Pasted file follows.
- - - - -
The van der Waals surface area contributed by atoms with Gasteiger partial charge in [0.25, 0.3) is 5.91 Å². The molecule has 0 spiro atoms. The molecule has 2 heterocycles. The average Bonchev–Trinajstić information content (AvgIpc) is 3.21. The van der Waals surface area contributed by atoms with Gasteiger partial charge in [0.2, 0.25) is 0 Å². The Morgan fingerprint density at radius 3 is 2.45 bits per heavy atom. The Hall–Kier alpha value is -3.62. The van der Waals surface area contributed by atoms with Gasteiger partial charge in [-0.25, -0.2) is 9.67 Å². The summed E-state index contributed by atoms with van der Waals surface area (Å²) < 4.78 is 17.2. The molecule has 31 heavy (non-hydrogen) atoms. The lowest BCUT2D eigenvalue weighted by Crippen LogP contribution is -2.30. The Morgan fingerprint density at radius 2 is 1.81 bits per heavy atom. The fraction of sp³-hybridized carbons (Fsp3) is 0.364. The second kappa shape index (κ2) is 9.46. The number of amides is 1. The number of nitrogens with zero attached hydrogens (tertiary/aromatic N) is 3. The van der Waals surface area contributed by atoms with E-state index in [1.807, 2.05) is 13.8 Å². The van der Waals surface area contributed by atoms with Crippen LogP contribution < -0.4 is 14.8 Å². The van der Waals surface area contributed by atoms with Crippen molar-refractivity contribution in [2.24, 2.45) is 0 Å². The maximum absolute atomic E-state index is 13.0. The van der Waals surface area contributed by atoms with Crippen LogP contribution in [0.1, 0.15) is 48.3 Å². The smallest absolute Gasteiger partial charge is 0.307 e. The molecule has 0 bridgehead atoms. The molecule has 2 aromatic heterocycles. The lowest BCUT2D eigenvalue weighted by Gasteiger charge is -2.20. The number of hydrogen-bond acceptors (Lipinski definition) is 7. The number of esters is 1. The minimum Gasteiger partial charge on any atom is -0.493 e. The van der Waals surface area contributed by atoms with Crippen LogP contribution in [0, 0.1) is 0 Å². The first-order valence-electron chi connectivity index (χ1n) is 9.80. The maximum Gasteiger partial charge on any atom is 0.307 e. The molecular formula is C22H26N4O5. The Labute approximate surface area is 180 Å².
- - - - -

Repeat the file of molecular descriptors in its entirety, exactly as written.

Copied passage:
The van der Waals surface area contributed by atoms with Gasteiger partial charge in [0.25, 0.3) is 5.91 Å². The molecule has 0 spiro atoms. The molecule has 2 heterocycles. The average Bonchev–Trinajstić information content (AvgIpc) is 3.21. The van der Waals surface area contributed by atoms with Gasteiger partial charge in [0.2, 0.25) is 0 Å². The Morgan fingerprint density at radius 3 is 2.45 bits per heavy atom. The Hall–Kier alpha value is -3.62. The van der Waals surface area contributed by atoms with Gasteiger partial charge in [-0.25, -0.2) is 9.67 Å². The summed E-state index contributed by atoms with van der Waals surface area (Å²) < 4.78 is 17.2. The molecule has 31 heavy (non-hydrogen) atoms. The lowest BCUT2D eigenvalue weighted by Crippen LogP contribution is -2.30. The Morgan fingerprint density at radius 2 is 1.81 bits per heavy atom. The fraction of sp³-hybridized carbons (Fsp3) is 0.364. The second kappa shape index (κ2) is 9.46. The number of amides is 1. The number of nitrogens with zero attached hydrogens (tertiary/aromatic N) is 3. The van der Waals surface area contributed by atoms with E-state index in [1.807, 2.05) is 13.8 Å². The van der Waals surface area contributed by atoms with Crippen LogP contribution < -0.4 is 14.8 Å². The van der Waals surface area contributed by atoms with Crippen molar-refractivity contribution in [2.24, 2.45) is 0 Å². The maximum absolute atomic E-state index is 13.0. The van der Waals surface area contributed by atoms with Crippen LogP contribution in [0.1, 0.15) is 48.3 Å². The smallest absolute Gasteiger partial charge is 0.307 e. The molecule has 0 bridgehead atoms. The molecule has 2 aromatic heterocycles. The lowest BCUT2D eigenvalue weighted by Gasteiger charge is -2.20. The number of hydrogen-bond acceptors (Lipinski definition) is 7. The number of esters is 1. The minimum Gasteiger partial charge on any atom is -0.493 e. The van der Waals surface area contributed by atoms with Crippen LogP contribution in [0, 0.1) is 0 Å². The first-order valence-electron chi connectivity index (χ1n) is 9.80. The maximum Gasteiger partial charge on any atom is 0.307 e. The molecular formula is C22H26N4O5. The Labute approximate surface area is 180 Å².